FLOP (Floating Point Operations Per Second) is a measurement of computer performance. Higher ratings indicate faster performance, which is especially important for training AI systems with a lot of information. In just 70 years, we’ve seen the training computation of AI go from 10 FLOPs to 10 billion petaFLOPs— a trillion-trillion fold increase. 

As computational power (measured in FLOPs) increases, AI systems process and analyze larger sets of data more quickly. This enhanced processing capability, combined with the development of improved deep learning algorithms (especially advancements in transformer architectures) and high-quality data, lead to more refined and 'smarter' AI models.

Only a decade ago, the idea of a machine understanding human language or identifying images was almost a fantasy. Yet, by 2015, AI was already matching human levels of image recognition. Today, it far surpasses us. Systems like ChatGPT can understand and generate human-like language at unprecedented scales. Similarly, when given a complex image prompt, AI can generate a detailed picture in just three seconds

There are many applications of this modern AI technology. Without AI, the 64+ zettabytes of data we have today would be impossible to utilize. As an example, medical professionals have struggled to analyze the enormous volume of patient data generated daily. AI systems can analyze electronic health records, medical imaging data, and even genomic data to identify potential correlations and insights allowing for better disease detection, more personalized treatment plans, and new drug discoveries. Humans could not parse this amount of information alone.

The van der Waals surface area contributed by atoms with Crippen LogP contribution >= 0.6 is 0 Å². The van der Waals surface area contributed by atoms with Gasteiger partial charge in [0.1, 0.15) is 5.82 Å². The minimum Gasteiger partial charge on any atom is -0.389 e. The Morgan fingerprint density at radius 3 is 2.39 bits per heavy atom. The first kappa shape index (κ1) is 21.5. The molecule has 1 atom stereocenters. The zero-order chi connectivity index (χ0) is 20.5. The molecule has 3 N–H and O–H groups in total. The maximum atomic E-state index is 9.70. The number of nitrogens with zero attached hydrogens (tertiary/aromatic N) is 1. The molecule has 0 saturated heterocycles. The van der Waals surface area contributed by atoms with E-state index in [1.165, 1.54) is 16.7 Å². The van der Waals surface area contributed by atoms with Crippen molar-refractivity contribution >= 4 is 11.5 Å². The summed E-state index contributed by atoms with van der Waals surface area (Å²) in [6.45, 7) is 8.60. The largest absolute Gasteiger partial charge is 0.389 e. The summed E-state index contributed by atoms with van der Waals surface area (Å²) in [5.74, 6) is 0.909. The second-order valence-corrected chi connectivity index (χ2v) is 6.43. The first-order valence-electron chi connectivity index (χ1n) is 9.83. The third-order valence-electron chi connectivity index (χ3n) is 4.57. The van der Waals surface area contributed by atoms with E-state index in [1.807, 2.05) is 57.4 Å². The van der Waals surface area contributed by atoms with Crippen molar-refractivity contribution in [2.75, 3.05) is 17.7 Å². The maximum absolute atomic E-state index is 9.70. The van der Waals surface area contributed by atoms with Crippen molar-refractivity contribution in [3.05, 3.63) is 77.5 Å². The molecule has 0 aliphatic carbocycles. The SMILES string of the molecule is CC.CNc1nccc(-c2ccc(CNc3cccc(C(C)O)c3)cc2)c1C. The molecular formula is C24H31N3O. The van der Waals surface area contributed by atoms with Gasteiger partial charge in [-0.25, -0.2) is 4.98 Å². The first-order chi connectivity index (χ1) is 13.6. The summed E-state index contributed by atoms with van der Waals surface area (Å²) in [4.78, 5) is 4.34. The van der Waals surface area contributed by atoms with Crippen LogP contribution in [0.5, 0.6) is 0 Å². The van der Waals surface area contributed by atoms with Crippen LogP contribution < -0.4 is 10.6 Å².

AI is going to be a part of our world moving forward. While it offers many benefits, it also raises concerns related to job displacement and the need for effective regulation. As everyone continues to adopt AI, understanding how it works will be the best way to use it responsibly in the future. 

Embracing change

The speed at which the world is changing is so rapid that today's innovation is tomorrow's nostalgia. Blockbuster Video, founded in 1985, was arguably one of the most iconic brands in the video rental space. In 2000, Netflix approached Blockbuster with an offer to sell to Blockbuster for $50 million, as they had very few subscribers. The Blockbuster CEO at the time was uninterested due to Netflix’s operating losses and wrote them off as a "very small niche business". Blockbuster filed for bankruptcy in 2010.  In contrast, Netflix grew by adopting new tech as soon as it became available. Most notably, it harnessed user data to develop powerful algorithms for its recommendation system, which now accounts for 80% of time customer’s spend watching Netflix. Netflix is now valued at $167 billion. 

Those who embrace change will experience new opportunities for growth. As the world continues to change in unforeseen ways, we recommend manufacturing leaders adapt these practices to adapt to an AI-powered future:

  1. Reward adaptability. Require, rather than simply encourage, continuous learning and upskilling. Build it into the culture by creating a structured way for cross-sharing these new skills and learnings. 
  2. Act on new technology. Stay informed of new innovations and dedicate time to experiment. Test frequently and move on quickly from wrong choices. 
  3. Choose infrastructure for the future. Invest in infrastructure (systems, software, hardware, etc.) that can fully take advantage of ever-increasing computing power. 
  4. Collect rich data. Create a reliable, accurate body of information that you can use to truly understand your business. With rapid developments in AI, collecting a solid body of data to query and gain insights from will be more important than ever.

Those who embrace the opportunities of technology and innovation have and will continue to thrive, while those who resist will be left behind. Our ability to understand and adapt to these transformative changes will define our future.